Do you think it makes that much difference? I had the two images open just now on the computer and there is very little doubt that the rooms have quite difference looks using the two colours for the wall covering. I’m not sure if I could say that one was ‘better’ than the other – I think it is just that they are different one from the other and would perhaps call for a difference approach to the decoration and perhaps use of the rooms.

Certainly, if I had to use one for a work room (I used to have to work in the living room of this house before I moved into the studio) I would prefer the blue one. If I wanted to put my feet up and watch TV (a real luxury these days) then maybe I would opt for the brown design, it’s hard to be sure.

Anyway, it was an interesting experiment and I hope that you enjoyed seeing the two images as much as I did. In fact, it has made me want to try this again with other wall coverings and curtain material so perhaps you may see more of this – what do you think?

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A cold and unfriendly 1960s wallpaper

A cold and unfriendly 1960s wallpaper

What an uninviting and cold, cold wall covering we have today covering the walls of the 1960s living room and making us all feel blue.

This is a lovely design that takes for its inspiration the designs of the late 1950s, early 1960s and uses contemporary colours from the British Standard colour palette.

However, I chose to make the background blue and that has transformed the room from a warm and inviting living area to a cold and unfriendly front room. Well, that is what current thinking would have you infer but I am not so sure. I feel that the room looks clean and tidy, large and inviting. The radio is on in a corner, and outside it is warm and pleasant and there is the sound and smell of dinner being prepared away in the kitchen. Perhaps this is a friendly room after all but, try as I might, can I convince myself?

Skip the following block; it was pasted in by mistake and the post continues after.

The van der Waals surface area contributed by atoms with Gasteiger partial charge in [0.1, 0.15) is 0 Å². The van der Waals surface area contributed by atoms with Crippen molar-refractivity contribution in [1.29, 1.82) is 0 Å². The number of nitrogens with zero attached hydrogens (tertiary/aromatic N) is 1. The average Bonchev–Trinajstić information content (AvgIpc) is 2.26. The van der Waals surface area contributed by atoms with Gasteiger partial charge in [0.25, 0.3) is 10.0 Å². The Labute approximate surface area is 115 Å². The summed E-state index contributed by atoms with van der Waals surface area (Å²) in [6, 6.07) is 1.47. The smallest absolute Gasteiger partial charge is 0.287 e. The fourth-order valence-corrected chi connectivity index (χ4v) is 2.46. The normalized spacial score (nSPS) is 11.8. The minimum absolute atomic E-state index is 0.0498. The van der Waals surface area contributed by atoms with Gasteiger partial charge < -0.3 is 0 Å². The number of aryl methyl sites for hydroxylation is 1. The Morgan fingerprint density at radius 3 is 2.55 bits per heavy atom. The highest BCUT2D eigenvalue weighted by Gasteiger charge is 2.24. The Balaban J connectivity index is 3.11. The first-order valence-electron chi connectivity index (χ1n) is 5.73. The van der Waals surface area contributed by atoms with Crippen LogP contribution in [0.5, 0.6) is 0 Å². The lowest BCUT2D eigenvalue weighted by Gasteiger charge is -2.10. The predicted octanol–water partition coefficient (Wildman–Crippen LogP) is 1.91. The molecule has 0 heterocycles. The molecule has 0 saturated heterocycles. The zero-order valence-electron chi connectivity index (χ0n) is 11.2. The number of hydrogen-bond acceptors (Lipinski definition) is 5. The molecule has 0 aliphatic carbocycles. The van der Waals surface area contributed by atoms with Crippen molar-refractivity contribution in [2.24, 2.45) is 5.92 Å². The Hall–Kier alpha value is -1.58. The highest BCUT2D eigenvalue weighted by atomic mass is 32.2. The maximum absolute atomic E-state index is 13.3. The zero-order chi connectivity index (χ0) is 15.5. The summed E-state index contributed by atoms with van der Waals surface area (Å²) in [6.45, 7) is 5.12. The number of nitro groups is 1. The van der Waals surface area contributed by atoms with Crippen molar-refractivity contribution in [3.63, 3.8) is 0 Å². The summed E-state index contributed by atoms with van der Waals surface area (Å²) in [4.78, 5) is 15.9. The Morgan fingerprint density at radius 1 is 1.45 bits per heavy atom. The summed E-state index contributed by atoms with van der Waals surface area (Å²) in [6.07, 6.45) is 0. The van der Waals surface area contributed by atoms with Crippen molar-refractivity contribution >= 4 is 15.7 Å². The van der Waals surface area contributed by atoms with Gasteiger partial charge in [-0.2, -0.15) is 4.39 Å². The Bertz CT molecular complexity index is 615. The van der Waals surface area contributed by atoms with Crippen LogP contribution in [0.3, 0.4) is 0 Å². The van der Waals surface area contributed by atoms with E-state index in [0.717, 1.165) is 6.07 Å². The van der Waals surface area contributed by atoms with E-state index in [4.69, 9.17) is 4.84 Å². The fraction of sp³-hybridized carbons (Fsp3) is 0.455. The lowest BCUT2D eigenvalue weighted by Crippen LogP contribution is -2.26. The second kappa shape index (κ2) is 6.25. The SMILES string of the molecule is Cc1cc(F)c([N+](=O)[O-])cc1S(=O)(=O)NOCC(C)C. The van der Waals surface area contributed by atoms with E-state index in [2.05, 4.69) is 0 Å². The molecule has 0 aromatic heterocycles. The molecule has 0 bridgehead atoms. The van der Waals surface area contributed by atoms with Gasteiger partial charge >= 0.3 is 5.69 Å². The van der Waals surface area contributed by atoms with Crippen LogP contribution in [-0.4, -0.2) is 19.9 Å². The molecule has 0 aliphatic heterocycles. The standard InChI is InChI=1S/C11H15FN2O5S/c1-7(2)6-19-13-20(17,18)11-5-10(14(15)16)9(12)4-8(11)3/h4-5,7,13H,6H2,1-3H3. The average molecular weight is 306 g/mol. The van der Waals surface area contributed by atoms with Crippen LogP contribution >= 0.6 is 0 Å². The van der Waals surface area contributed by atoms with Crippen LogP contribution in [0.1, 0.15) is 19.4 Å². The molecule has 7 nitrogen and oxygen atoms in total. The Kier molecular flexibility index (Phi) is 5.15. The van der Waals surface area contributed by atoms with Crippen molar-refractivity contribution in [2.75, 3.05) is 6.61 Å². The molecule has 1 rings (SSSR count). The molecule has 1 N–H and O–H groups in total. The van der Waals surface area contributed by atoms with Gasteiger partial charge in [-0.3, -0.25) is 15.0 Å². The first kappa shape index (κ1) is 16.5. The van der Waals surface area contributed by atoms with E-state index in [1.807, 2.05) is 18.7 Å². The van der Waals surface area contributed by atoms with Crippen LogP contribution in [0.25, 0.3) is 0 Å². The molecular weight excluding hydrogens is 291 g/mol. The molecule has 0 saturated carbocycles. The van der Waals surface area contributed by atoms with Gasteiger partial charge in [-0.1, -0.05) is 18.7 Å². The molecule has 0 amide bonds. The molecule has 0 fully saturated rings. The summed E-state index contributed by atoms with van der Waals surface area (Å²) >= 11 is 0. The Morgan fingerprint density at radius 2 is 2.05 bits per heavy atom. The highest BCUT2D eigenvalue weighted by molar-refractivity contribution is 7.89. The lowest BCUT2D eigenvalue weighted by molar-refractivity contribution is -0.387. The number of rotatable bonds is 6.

For comparison, I have done the same paper in a warmer brown and I will post this tomorrow and you can judge which room you prefer the most for yourself.

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A 1950s inspired fabric

A 1950s inspired fabric

This is a lovely mid-century inspired design that I had intended for a transport pattern but, on seeing it and thinking about it, I realized that it had to be a fashion fabric!

So here it is as a texture on the Paige dress on a set that I modeled in Daz Studio 4.7. Rather than include a swatch of the pattern, I thought it might be easier and more helpful to show a close-up of part of the dress to show the pattern more clearly.

Not only was this inspired by fabric designs of the period but the coloring is from genuine 1950s collected palettes. The Paige dress is, of course, a 1950s design and so the whole image looks quite genuine.

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A cruise ship seating design:

A cruise ship seating design:

This, while it is not strictly a mid-century design, owes much to the designs produced in the late 1960s and into the start of the next decade.

The colours are very much taken from the British Standard palette of the period while the design is, of course, a perennial one. The effect is to create seats which look inviting to sit on and yet are also quite restful for those who sit for longer periods. The setting is supposed to be that of a cruise ship bar where the customers may stay for either long or short periods while they enjoy their refreshment.

Naturally this design could work in other colours but, to be honest, I like this red configuration a lot. I think it is just a little busy, that is true, but it is also just that little bit refined and classy and to an extent it shows restraint which makes it inviting to sit on.